5 Jan


It’s starting to rain and I sit myself next to a man at a bus stop; don’t say much, don’t have to. You know the type…late to middling years, neatly dressed, tied and shirted, exuding a martial air. His jacket brushed, his tie shaped, his trousers creased – burnished black brogues mirrored to a shave-yourself sheen. It’s always a giveaway. On his hands the faded blues and blacks of inks indelible, criss-crossing his gnarled flesh changing the once female formed renderings into daubed ink smudges. Tattooed beauties picked out in some foreign port and needled for posterity on willing flesh. An age when there wasn’t a tomorrow, when one lived in the moment, for the hour, for the possibility.

The shelter’s cold and damp, stinks of piss and as per usual the bus is late. The gent next to me looks to the front, his thousand-yard stare burning holes in the concrete of the municipal Ministry-of-What-Not across the street. Despite his tenuous hold on life,  he has time enough. No rush, no haste, if not today, then tomorrow; obviously he’s post ticketed for the fast track experience – voyaged an ocean of pain – ridden the bullet train to hell – and in no hurry to go back. Been there, done that, and purchased the rights to a t-shirt printing press of the mind. No doubt remembering when minutes lasted hours, seconds a lifetime. A time when waiting for public transport would have been a luxury, a urine-splashed bus shelter a god send.

You can always tell. It doesn’t take badges and medals, blue-blazered crested affirmation nor regimental bands and battle honors. The horror of conflict under jungle canopies and death-raked beaches does something to a man. Marks him forever, stamps him as an initiate forged in an era of getting things done. No complaining, stiff upper lip, “mind your p and q’s”, back home for tea and crumpets – or more likely a beer and a cuddle at the Pig and Whistle.

Squared shoulders, straight limbed bravado, the epitome of hidden youth. A warrior spirit concealed within the trenches of wrinkled skin, behind the camouflage of greyed hair and sandbagged eyes. Hard to shake memories of when the air sang. Dream-filled insomnia of death and destruction, oceans of sand and mud, of men screaming for their mothers. Seas of unforgotten faces left and lost on unpronounceable battlefields, on foreign shores in countries now packaged for summer holidays. The rows of white stones, part of the attraction, the Dunkirk Kodak moment that you can show to friends and smear onto the web. Not happier times, just different. When thoughts of tomorrow were as improbable as moon-shots, their only possession the here and now – love today because who knew what the dawn would bring.

The rain comes down harder, pelting the shelter, water streaking down the glass, framing the tardiness of a red number seven as it splashes its way to a hurried stop. The clang of bells and the crump of pneumatics as the door close. The old boy in front of me fishes for plastic tokens and a faded photo pass, the ephemera of a grateful nation. Life and limb given for half price transportation but then only outside of rush hours and dependent on calendar dates – excluding Easter and Christmas! There’s no complaining, no whining, just smiles as he thanks the driver and takes his seat. Surrounded by forgetful ignorance, a public more interested in commercialism than recent history, there are no handshakes, shoulder slaps or words of gratitude. Deep down he probably likes it that way; no fuss no bother, just insulated anonymity. No use in blowing one’s own trumpet, nobody appreciates a bore and what would be the point anyway?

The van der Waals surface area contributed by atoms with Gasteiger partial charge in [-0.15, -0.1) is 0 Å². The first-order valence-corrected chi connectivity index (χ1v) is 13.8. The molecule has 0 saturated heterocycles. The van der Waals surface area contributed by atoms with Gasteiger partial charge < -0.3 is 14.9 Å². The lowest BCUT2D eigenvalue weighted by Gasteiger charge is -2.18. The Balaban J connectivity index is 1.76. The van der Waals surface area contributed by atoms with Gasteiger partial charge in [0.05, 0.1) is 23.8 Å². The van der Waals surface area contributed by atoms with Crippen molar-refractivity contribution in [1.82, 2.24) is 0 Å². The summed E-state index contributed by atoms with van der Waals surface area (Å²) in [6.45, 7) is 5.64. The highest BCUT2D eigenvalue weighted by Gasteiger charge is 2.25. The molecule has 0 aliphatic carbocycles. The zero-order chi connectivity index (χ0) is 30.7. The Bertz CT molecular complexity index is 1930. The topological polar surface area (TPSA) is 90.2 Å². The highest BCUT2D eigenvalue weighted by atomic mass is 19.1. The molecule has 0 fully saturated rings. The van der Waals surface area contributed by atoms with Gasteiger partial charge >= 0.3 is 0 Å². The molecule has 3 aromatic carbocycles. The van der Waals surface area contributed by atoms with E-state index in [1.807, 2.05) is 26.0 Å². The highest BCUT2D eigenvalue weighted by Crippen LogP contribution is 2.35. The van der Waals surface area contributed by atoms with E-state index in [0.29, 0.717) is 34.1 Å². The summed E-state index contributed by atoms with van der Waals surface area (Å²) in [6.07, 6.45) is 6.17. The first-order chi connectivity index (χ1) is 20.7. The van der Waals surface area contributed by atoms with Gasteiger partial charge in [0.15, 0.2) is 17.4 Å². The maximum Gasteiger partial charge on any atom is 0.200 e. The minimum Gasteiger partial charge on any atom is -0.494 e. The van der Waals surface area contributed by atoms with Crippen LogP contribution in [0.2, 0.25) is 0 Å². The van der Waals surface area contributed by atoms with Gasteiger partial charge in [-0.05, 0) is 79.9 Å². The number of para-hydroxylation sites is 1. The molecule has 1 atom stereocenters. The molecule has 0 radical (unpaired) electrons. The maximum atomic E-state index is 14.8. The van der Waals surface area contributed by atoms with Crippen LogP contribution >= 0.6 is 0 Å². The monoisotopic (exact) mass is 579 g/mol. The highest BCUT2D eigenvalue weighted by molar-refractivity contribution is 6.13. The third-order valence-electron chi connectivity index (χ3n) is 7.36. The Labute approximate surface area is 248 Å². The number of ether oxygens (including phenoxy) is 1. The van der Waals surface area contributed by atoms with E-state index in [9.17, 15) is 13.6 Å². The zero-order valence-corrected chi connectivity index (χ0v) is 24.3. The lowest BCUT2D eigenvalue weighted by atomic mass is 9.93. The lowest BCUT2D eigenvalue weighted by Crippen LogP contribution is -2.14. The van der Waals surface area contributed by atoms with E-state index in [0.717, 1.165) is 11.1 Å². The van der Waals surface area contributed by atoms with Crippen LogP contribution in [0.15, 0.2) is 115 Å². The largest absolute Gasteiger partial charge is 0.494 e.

The bus stops and I make my way to the exit, hanging on to the handle before electing to eject myself into the dank wet of the city street and away from the wombed warmth of metropolitan transportation. I catch his eye and he finally notices me. I scream my recognition, implore my understanding, open my mind to telepathic transmissions and broadcast my affinity with the warrior code – what it is to be a soldier. The old boy simply looks right at me. Does he recognize one of his old mates in my face or is he even now crouched in a shell hole screaming for his life, pissing himself in abject fear? Perception is reality and thankfully mine involves a takeaway Chinese and a couple of cans of lager.

I stare up at the rain spattered windows, the condensed fug of opaque passengers as it drives away – wheels splashing through gouts of water. I pull my jacket around my ears, tighten my scarf, and try to avoid the puddles. The weather is really starting to close in and I have a hungry wife and a couple of starving kids at home. Decisions, decisions. What will it be, chicken Chow Mein or egg fried rice?



  1. John Wiswell January 6, 2011 at 10:27 pm #

    A good tone rolls along this one. Not the attitude of last week’s, just a tone that can absorb any detail you like. Strong narration and very readable. Thanks for sharing.

  2. L'Aussie January 8, 2011 at 2:57 am #

    Hey I felt like I was right there. What a messy day. Very readable, believable and a poignant ending. I really like your use of the senses.

  3. adampb January 8, 2011 at 3:22 am #

    Such strong imagery and tone in this piece. Glad I stopped by for a read. And thanks for stopping by my fiction.
    Adam B @revhappiness

  4. brindabanjee73 January 12, 2011 at 8:12 am #

    I thought the voice of the character stood out strong, in your use of the
    language and the way he tells it – interesting.

  5. flyingscribbler January 13, 2011 at 10:30 am #

    The descriptions you use here are so well observed, they drew me right in: i was at the bus stop, on the bus and even in the young man’s mind. For me, it is about lives lived but unknown, the fact that we never know who is sitting next to us or what their lives could mean. It is a lovely piece of writing.

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